I started to compose music seriously in 1958. Most of what I heard around me then held little appeal for me. Not only was avant-garde music unknown, but so was also neoclassical music of Hindemith, Bartok, or Milhaud, for example. Stravinsky was inaccessible. It was not until about 1960 that some of Prokofiev’s unfamiliar works appeared on G. Rozhdestvensky’s TV programs. We discovered his 2nd–4th Symphonies and the operas The Flaming Angel and The Gambler, only in excerpts at that time. I experienced through Prokofiev, later – Stravinsky, and others, but the one work that impressed me most was the Symphonie Liturgique by Arthur Honegger, – even to this day I deeply appreciate this work. Next came Edgar Varиse and finally Luciano Berio – the Sinfonia.

Besides this, my main sources included Russian folklore (in the mid 60s I made several expeditions across the North of Russia in search of surviving folk songs), Eastern traditional music, and Romanticism. At various times, I listened to Chopin, Schubert, Scriabin, Wagner, and Bruckner. This was the material that nourished me. Here I am speaking of spiritual influences, and not of purely musical ones, for I have never imitated any style. I have always tried to find my own way, and my symphony, Way to Olympus, is but one major landmark in this quest. As things turned out, my way was to be achieved by various means, and I began my research into the elements of musical language from my own point of view. At different times, I have focused on different aspects: intonation, rhythm, harmony. My first task was to make a personal system of expressive intonations: of sounds and their interconnection (“melody”). This was initially accomplished in my Sonata for clarinet solo of 1966. Later works pursued this emphasis, specifically the Confession for clarinet solo of 1971 and the Recitations for various woodwinds of 1975-1981. A second important problem I worked on was the development of different forms and combinations and attainment of a maximum of rhythmic expression and of melodiousness for percussion. Thus appeared my Totem (1976), A Sonata of Meditations (1978), and Incantations (1981). The third phase focused on a search for expressive harmony —connections between complexes of sounds. Works that exemplify this search include the Star Wind (1981), Moonlight Dreams (1982), Hymns of Sudden Wafts (1983-85) and Lamentations (1985). The latest stage is a turn towards polyphony, which, is, for me, the simultaneous combination of diverse textures, characters, and images that oppose or complement one another. I have already produced some such samples in my Sola Fide (1986-87) and I am continuing this pursuit at the present time.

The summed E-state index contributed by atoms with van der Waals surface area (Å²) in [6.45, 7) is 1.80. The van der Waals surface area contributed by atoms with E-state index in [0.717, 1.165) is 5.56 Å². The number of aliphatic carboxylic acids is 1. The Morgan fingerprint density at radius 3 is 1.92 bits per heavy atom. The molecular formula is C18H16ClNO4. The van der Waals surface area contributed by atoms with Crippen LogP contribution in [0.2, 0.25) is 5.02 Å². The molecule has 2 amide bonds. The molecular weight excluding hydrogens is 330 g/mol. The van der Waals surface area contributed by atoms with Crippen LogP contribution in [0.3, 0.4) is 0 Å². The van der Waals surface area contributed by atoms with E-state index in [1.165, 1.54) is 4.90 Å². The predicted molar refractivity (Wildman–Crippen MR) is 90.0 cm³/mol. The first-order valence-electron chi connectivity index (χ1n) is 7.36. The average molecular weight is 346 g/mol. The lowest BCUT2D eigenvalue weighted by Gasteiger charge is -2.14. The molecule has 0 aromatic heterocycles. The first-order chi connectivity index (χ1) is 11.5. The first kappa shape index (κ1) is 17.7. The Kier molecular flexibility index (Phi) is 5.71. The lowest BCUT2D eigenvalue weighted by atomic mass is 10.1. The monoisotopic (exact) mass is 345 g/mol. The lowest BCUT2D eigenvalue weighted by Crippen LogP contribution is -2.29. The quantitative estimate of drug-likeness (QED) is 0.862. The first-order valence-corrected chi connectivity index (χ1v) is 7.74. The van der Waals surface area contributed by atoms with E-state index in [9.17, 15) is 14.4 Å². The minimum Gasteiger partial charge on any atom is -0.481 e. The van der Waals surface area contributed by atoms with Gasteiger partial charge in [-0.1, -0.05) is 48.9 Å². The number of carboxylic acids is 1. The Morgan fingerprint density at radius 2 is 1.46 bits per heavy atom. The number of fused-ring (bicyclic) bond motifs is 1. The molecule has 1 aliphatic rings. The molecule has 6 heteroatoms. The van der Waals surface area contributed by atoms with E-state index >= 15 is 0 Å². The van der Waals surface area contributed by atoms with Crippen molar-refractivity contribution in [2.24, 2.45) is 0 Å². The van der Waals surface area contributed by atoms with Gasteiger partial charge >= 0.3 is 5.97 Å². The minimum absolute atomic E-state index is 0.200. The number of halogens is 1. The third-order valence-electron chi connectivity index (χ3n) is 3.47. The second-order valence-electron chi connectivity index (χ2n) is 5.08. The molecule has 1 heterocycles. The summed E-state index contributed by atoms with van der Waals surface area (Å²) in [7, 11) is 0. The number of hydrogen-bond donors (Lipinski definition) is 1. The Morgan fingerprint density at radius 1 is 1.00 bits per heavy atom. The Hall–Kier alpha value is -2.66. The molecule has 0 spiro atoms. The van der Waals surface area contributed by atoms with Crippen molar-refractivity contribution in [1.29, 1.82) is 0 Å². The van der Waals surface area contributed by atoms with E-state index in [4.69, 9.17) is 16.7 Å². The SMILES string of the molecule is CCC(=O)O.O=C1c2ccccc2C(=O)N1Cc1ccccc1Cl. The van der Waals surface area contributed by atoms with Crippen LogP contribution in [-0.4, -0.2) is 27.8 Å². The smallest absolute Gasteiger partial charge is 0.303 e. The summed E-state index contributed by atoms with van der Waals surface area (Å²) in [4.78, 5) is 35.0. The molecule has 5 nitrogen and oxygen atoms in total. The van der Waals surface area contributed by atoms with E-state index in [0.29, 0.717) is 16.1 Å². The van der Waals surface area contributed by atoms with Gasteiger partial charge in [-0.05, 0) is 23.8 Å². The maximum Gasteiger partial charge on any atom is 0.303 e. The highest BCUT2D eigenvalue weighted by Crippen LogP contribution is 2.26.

Besides all this, each work has its specific tasks, of course. But the important thing for me is not structure, but meaning. I do write different kinds of music; yet all my works are the facets of a single composition – of one hidden image. For me, music is an expression of the life of the human soul – of the composer’s soul as a manifestation of Anima Mundi. Thus I now find that my actual interest is in the expression of the profundity of existence, of the deepest and innermost events – in other words, the way inward.

There may be different kinds of interior music such as Awakening (1978) or Incantations, Dreams, Hymns. It all depends upon the task and the means. I call it penetrata. This word does not refer to style, but rather to the intended result: a penetration into the heart of an emotional world that is charged with lofty aspirations. This Other World can be found only in the depths of the human heart. After all, nothing ever passes away or disappears from this world except for “gloria mundi”. For an artist, there is nothing left for it but to remember.

Sound is something one cannot hide behind – a composer’s whole personality is evident in it. One needs but to know how to perceive it. An artist is an exposed nerve, a light, a conscience. He must not obscure himself, but rather, must change the world, along with himself. As the Apostle says: “But we are all with an open face beholding as in a glass the Glory of the Lord, and are changed into the same image from glory to glory, even as by the Spirit of the Lord”.

I believe in the transfiguration of the created world through music. From this point of view, my Symphony of Elegies (1977) is singular, I feel sure. It is unique not in form, but in substance. The score is headed by an epigraph from D.T.Suzuki :“All this is but moments in our innermost life, which are revived and brought into touch with Eternity.” The Elegies were written for the most part in the Armenian mountains, and may be closer to the Heavens because of this. It is interesting that while I was there, I was trying to compose an entirely different work, but something compelled me to write these Elegies instead. Could this be a message?

After composing the Symphony of Elegies I became less interested in my immediate musical environment. Its spirit didn’t satisfy me. And I saw more clearly than ever my aims.

Penetrata is also a way. I think it is the way of Vivaldi, Bach, Mozart, Schubert, Chopin, Webern, and Varese – the main stream of music. In Russia it was Scriabin who was the last to belong to this trend. Now I hope to take a step further.

V. Artyomov (1988)

Retold by S.A.Whealton